Then they stepped in the dark, second chamber. “The next thing you know we were faced with thousands of bats. We were just drenched in bat pee,” says Horton. These bats turned out to be key. Tsunamis had been inundating this cave for thousands of years, during which time bats were also pooping on the cave floor. A tsunami came. Bats pooped. Tsunami, bat poop, tsunami, bat poop, and so on. So when Horton and Daly dug into the sand in the cave, they saw these perfect layers of sand, separated by dark bands of bat poop. “It was a holy grail moment,” says Horton. “We knew we had found something very, very unique.”

Over several years, Horton and his colleagues dug six major trenches up to six-and-a-half feet deep. They carbon dated the animal shells and charcoal in the sand layers as well as the bat poop itself. They found, in total, records from at least 11 prehistoric tsunamis, separated by highly irregular intervals. In one case, there was a 2,100 year gap between tsunamis. But within the span of a single century around 1300 BCE, there were four tsunamis. “It shows just how far away we are from being able to predict when an earthquake will hit,” says Horton.

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From The Federal Register, Public Meeting: Pacific Fishery Management Council (Aug. 2 & Sept. 6)

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AGENCY:

National Marine Fisheries Service (NMFS), National Oceanic and Atmospheric Administration (NOAA), Commerce.

ACTION:

Notice; public meeting.

SUMMARY:

The Pacific Fishery Management Council’s (Pacific Council) Groundfish Management Team (GMT) will hold two webinars that are open to the public.

DATES:

The GMT webinars will be held Wednesday, August 2, 2017 from 10 a.m. until 12 p.m. and Wednesday, September 6, 2017, from 8 a.m. to 12 p.m. Webinar end times are estimates, meetings will adjourn when business for each day is completed.

ADDRESSES:

The following login instructions will work for any of the webinars in this series. To attend the webinar (1) join the meeting by visiting this link http://www.gotomeeting.com/​online/​webinar/​join-webinar;​ (2) enter the Webinar ID: 740-284-043, and (3) enter your name and email address (required). After logging in to the webinar, please (1) dial this TOLL number (+1) (914) 614-3221 (not a toll-free number); (2) enter the attendee phone audio access code 572-823-832; and (3) then enter your audio phone pin (shown after joining the webinar). NOTE: We have disabled Mic/Speakers as on option and require all participants to use a telephone or cell phone to participate. Technical Information and System Requirements: PC-based attendees are required to use Windows® 7, Vista, or XP; Mac®-based attendees are required to use Mac OS® X 10.5 or newer; Mobile attendees are required to use iPhone®, iPad®, AndroidTM phone or Android tablet (See the GoToMeeting WebinarApps). You may send an email to Mr. Kris Kleinschmidt at Kris.Kleinschmidt@noaa.gov or contact him at 503-820-2280, extension 411 for technical assistance. A public listening station will also be available at the Pacific Council office.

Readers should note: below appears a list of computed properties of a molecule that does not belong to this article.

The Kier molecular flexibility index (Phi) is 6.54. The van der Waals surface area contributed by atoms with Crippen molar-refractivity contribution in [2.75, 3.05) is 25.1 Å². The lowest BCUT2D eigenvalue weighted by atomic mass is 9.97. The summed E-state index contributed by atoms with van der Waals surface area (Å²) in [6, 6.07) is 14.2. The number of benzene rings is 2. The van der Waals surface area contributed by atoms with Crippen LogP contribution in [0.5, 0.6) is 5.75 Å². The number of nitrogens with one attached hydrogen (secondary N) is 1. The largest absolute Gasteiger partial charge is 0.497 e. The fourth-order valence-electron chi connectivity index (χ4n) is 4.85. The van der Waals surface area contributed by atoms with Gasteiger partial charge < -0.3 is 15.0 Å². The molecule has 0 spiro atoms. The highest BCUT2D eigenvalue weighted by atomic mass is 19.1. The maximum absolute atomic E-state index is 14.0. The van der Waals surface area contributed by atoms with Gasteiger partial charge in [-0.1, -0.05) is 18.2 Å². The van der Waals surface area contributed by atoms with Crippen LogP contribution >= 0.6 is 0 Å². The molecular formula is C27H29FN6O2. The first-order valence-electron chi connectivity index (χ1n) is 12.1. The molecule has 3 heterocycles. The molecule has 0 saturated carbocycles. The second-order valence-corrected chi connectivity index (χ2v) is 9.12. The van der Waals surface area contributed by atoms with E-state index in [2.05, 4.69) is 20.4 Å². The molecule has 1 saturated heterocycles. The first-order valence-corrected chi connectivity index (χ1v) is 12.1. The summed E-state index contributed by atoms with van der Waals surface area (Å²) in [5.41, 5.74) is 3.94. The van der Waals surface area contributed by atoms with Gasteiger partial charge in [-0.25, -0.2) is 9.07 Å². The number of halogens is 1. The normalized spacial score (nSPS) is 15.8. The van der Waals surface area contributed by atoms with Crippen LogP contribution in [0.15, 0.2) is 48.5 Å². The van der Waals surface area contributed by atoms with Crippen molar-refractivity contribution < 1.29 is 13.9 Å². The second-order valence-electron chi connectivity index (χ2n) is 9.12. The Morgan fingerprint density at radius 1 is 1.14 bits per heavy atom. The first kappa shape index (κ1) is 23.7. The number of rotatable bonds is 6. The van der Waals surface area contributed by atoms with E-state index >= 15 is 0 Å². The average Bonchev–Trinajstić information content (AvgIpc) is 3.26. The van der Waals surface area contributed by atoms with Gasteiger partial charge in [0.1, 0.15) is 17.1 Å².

Council address: Pacific Council, 7700 NE Ambassador Place, Suite 101, Portland, Oregon 97220-1384; telephone: 503-820-2280.

FOR FURTHER INFORMATION CONTACT:

Ms. Kelly Ames, Pacific Council, 503-820-2426.

For more information, click here: https://www.federalregister.gov/documents/2017/07/19/2017-15138/pacific-fishery-management-council-public-meeting

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Oil-Exposed Fish Make Dangerous Decisions, Study Finds

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Oil-exposed fish are slow to respond to danger, the study found. (Credit: Jodie  Rummer)

(Click to enlarge) Oil-exposed fish are slow to respond to danger, the study found. (Credit: Jodie Rummer)

Small amounts of oil can cause coral reef fish to engage in risky behaviours, according to a new study.

(From BBC) — Researchers liken the responses of oil-exposed fish to being intoxicated, and say it endangers their lives.

The study found the fish often swim towards open waters, have trouble selecting suitable habitats and are slow to respond to danger.

Pollution impairs their ability to survive in key environments like the Great Barrier Reef, the authors said.